dyJASON HEWITT- THE DYNAMITE ROOM: July 1940. Eleven-year-old Lydia walks through a village in rural Suffolk on a baking hot day. She is wearing a gas mask. The shops and houses are empty, windows boarded up and sandbags green with mildew, the village seemingly deserted. Leaving it behind, she strikes off down a country lane through the salt marshes to a large Edwardian house – the house she grew up in. Lydia finds it empty too, the windows covered in black-out blinds. Her family is gone. Late that night he comes, a soldier, gun in hand and heralding a full-blown German invasion. There are, he explains to her, certain rules she must now abide by. He won’t hurt Lydia, but she cannot leave the house. Is he telling the truth? What is he looking for? Why is he so familiar? And how does he already know Lydia’s name?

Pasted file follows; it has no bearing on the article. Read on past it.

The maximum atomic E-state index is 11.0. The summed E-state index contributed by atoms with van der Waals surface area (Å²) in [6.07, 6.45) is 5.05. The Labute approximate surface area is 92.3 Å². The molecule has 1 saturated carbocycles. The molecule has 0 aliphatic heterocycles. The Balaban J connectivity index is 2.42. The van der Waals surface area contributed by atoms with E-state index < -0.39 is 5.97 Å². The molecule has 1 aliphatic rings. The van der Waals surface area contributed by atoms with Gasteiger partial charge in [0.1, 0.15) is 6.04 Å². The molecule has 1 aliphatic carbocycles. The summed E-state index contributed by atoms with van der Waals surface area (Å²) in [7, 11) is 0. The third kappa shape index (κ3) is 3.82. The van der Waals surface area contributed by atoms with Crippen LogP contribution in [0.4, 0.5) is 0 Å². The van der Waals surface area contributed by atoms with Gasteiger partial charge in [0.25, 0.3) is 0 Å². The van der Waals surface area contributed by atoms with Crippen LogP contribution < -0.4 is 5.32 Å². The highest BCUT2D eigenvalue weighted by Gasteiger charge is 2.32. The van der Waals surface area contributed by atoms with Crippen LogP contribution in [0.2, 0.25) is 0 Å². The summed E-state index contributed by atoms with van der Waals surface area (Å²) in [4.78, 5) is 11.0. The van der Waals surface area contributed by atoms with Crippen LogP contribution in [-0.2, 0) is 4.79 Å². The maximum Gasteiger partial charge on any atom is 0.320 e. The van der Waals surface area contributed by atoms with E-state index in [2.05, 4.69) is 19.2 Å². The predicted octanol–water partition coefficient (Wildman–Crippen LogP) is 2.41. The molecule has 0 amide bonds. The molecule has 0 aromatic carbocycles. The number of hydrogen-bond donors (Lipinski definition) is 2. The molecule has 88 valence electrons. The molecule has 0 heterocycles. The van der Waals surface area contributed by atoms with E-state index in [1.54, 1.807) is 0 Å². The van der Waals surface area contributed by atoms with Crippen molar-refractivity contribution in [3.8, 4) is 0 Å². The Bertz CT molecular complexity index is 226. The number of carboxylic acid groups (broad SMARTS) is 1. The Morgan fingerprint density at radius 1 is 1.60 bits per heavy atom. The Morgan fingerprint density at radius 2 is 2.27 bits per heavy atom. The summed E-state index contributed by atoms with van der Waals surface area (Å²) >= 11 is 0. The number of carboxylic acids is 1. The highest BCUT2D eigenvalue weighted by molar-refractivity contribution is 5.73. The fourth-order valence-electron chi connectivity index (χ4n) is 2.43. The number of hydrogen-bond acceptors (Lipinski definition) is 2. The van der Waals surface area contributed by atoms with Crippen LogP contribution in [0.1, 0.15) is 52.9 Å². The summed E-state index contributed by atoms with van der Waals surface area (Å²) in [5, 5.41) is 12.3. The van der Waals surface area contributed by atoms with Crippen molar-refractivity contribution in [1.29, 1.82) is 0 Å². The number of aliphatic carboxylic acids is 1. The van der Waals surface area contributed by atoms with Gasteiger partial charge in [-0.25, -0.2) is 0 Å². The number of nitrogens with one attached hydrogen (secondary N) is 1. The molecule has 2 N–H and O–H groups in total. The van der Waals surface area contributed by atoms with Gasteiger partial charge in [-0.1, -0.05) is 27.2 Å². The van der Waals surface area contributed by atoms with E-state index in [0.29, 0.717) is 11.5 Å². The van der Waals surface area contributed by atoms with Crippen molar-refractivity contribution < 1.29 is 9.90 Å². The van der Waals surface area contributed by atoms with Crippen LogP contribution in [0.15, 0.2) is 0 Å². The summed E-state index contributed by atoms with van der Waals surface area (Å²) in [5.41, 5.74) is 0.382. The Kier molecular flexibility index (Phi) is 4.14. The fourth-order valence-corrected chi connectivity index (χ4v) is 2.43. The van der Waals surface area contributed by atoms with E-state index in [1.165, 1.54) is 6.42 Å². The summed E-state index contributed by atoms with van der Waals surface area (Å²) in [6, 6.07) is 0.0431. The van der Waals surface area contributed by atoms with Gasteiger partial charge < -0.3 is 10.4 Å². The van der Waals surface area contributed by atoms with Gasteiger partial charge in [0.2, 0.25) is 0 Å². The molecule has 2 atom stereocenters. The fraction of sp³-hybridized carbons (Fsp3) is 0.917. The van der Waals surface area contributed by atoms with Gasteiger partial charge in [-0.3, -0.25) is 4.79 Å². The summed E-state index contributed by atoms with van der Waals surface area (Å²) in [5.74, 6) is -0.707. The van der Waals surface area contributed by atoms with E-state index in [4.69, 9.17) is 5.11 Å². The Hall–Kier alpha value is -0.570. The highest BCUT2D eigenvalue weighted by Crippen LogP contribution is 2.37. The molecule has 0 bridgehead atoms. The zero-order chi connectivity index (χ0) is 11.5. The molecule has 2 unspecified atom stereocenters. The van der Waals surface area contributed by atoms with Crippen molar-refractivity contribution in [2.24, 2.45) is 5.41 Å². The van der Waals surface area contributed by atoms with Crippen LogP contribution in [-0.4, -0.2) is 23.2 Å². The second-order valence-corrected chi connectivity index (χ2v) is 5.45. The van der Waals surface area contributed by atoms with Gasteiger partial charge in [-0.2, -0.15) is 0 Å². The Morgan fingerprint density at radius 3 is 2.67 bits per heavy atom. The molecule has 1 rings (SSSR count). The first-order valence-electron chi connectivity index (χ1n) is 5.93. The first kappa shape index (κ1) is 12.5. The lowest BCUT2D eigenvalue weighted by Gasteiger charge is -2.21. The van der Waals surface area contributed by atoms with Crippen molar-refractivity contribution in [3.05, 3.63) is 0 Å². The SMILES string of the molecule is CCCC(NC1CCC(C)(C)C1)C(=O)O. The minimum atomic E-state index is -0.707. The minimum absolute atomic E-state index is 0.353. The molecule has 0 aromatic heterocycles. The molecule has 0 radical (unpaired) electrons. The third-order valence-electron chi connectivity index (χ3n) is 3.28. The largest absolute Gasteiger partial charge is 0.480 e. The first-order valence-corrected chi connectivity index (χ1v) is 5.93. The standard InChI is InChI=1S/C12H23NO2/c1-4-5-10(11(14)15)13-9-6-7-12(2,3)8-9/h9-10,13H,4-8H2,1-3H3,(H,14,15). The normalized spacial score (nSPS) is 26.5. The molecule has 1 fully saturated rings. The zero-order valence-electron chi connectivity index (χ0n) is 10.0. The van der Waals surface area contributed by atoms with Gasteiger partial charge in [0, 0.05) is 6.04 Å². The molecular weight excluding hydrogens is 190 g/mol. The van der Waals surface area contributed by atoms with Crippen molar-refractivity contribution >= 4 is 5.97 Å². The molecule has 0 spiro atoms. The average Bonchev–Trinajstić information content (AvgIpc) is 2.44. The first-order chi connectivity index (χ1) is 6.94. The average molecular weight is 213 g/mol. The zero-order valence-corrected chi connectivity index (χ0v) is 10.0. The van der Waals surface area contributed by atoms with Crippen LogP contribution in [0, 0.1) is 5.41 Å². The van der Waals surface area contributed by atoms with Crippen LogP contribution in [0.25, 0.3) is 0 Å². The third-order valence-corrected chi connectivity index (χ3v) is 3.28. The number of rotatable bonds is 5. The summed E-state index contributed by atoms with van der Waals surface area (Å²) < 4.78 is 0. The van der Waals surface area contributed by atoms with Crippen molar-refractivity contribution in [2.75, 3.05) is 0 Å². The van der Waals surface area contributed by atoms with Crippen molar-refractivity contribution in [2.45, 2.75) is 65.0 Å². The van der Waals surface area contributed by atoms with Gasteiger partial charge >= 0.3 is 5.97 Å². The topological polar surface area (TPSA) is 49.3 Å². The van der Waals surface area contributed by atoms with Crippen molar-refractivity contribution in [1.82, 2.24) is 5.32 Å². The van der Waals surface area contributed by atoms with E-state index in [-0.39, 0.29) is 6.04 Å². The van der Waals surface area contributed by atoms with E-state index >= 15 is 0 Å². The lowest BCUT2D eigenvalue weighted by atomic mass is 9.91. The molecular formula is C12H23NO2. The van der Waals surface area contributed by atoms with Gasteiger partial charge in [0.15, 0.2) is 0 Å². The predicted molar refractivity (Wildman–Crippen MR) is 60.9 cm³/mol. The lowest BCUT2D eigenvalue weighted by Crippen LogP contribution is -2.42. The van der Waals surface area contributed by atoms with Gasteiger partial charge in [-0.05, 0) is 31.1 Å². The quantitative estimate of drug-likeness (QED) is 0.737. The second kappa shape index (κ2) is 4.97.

Not strictly, strictly, a crime book I know, but contains more than enough thought-provoking psychological suspense to keep any reader satisfied. With the claustrophobic setting of two completely contrasting characters confined within a contained space for the majority of the book, Hewitt completely immerses us in the issues of morality and loyalty that come into play in times of conflict. By using the setting of Lydia’s home, but carefully interweaving details of the background of both characters, there is much mileage to be had in manipulating and changing the reader’s empathy as piece by piece certain details are revealed- particularly in the case of Heiden’s former experiences. In the characterisation of both, Hewitt more than demonstrates his authorial control, and the pace of this meditative and at times lyrically written plot, carries the reader along effortlessly. With his background in acting, there is a very visual quality to his description, and Lydia’s home in particular is tangible and real, taking on a character of its own. I have one small grievance. I wish that the book had been concluded at the end of the penultimate chapter which was mighty powerful and caused more than a sharp inhalation of breath, as I do have a personal aversion to ‘wrap-up’ final chapters. However, the prose style of the book, which I found very reminiscent of the Irish literary style ( a la Toibin, Trevor etc), the depth of research, and beautifully drawn characters, were completely satisfying. Excellent.